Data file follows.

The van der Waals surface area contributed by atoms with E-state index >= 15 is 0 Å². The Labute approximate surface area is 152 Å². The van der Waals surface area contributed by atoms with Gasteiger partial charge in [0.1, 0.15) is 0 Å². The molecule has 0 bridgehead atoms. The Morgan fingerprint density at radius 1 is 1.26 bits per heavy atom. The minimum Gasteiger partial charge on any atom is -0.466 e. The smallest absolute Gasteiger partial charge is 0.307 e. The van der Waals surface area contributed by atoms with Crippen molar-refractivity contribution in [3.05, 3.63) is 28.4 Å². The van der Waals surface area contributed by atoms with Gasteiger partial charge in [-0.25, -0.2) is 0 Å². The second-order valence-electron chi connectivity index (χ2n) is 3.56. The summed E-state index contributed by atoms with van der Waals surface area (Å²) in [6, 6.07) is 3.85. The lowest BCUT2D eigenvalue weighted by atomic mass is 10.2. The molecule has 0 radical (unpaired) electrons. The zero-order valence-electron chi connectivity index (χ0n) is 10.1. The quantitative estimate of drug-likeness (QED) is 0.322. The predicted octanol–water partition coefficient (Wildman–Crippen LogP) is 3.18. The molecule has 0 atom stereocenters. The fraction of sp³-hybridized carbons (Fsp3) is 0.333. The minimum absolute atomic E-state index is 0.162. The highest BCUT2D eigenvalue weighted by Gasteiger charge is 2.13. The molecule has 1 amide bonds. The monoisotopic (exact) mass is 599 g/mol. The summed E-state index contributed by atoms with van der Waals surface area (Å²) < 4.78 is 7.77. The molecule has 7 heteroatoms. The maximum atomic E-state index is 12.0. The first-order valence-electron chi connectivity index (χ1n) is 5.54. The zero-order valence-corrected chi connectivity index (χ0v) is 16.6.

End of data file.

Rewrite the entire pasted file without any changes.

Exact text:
The van der Waals surface area contributed by atoms with E-state index >= 15 is 0 Å². The Labute approximate surface area is 152 Å². The van der Waals surface area contributed by atoms with Gasteiger partial charge in [0.1, 0.15) is 0 Å². The molecule has 0 bridgehead atoms. The Morgan fingerprint density at radius 1 is 1.26 bits per heavy atom. The minimum Gasteiger partial charge on any atom is -0.466 e. The smallest absolute Gasteiger partial charge is 0.307 e. The van der Waals surface area contributed by atoms with Crippen molar-refractivity contribution in [3.05, 3.63) is 28.4 Å². The van der Waals surface area contributed by atoms with Gasteiger partial charge in [-0.25, -0.2) is 0 Å². The second-order valence-electron chi connectivity index (χ2n) is 3.56. The summed E-state index contributed by atoms with van der Waals surface area (Å²) in [6, 6.07) is 3.85. The lowest BCUT2D eigenvalue weighted by atomic mass is 10.2. The molecule has 0 radical (unpaired) electrons. The zero-order valence-electron chi connectivity index (χ0n) is 10.1. The quantitative estimate of drug-likeness (QED) is 0.322. The predicted octanol–water partition coefficient (Wildman–Crippen LogP) is 3.18. The molecule has 0 atom stereocenters. The fraction of sp³-hybridized carbons (Fsp3) is 0.333. The minimum absolute atomic E-state index is 0.162. The highest BCUT2D eigenvalue weighted by Gasteiger charge is 2.13. The molecule has 1 amide bonds. The monoisotopic (exact) mass is 599 g/mol. The summed E-state index contributed by atoms with van der Waals surface area (Å²) < 4.78 is 7.77. The molecule has 7 heteroatoms. The maximum atomic E-state index is 12.0. The first-order valence-electron chi connectivity index (χ1n) is 5.54. The zero-order valence-corrected chi connectivity index (χ0v) is 16.6.